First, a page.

Now that I have the qdd100 servo in beta phase, the IMU working at full rate, and the quad A1 is moving around I’m getting closer to actually working to improve the gaits that the machine can execute.  To date, the gaits I have used completely ignore the IMU and only use the feedback from the joints in order to maintain force in 3D.  With tuning and on controlled surfaces this can work well, but if you go outside the happy regime, then it can undergo significant pitch and roll movements during the leg swing phase, which at best results in a janky walk, and at worst results in oscillation or outright instability.

There are also a number of as-yet-unidentified problems that seemingly cause the feet to not track the ground position properly, resulting in the feet slipping on the floor despite being nearly fully loaded.

To tackle all these new domains requires some improvements to my diagnostics infrastructure and tools.  I’ll cover the improvements I’ve made in a few posts, since the work that has gone into it has covered a fair amount of ground.  I’ll start with something I mostly completed back in the summer of 2019 and has the least direct impact, but gives at least a background for some of the other upcoming changes.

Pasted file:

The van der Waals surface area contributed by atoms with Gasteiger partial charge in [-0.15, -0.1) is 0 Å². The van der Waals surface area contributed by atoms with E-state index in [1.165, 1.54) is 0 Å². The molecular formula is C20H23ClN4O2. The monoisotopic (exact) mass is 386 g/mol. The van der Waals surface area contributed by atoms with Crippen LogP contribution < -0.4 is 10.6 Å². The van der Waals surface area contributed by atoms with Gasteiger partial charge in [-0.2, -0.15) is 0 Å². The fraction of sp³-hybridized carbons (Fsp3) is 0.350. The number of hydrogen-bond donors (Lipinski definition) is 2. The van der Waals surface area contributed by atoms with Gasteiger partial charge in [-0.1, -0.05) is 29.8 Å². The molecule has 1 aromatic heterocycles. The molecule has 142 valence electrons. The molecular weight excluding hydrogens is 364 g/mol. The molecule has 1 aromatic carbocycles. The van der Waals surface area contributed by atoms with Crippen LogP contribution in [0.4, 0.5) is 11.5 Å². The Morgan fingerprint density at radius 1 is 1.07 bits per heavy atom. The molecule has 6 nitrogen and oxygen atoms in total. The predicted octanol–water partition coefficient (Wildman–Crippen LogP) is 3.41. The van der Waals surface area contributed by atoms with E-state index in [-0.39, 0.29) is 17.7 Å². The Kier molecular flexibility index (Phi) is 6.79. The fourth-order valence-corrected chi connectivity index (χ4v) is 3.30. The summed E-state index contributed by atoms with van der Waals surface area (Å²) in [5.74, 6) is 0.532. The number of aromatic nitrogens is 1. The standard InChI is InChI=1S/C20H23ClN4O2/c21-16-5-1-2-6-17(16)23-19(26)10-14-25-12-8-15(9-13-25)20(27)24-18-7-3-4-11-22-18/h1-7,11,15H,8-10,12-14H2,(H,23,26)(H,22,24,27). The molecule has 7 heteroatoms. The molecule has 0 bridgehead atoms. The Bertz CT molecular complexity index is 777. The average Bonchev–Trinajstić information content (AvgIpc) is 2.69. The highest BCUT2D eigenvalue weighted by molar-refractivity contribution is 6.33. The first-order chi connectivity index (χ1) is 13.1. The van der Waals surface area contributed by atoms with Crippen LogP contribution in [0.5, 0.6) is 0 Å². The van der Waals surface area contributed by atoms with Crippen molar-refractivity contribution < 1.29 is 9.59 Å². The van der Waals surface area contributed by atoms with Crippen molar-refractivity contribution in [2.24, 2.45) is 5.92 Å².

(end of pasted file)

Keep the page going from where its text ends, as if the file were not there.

Telemetry format

Super Mega Microbot since its inception in 2014 used a self-describing serialization and telemetry format that was loosely based on work I had done professionally previously at Bluefin Robotics and then Jaybridge Robotics.  This format was then the basis for later work at Jaybridge and Toyota Research Institute.  The basic idea breaks down like this:

  • The schema which describes the data and the data are separate entities
  • The schema is recorded alongside the data whenever it is written to persistent storage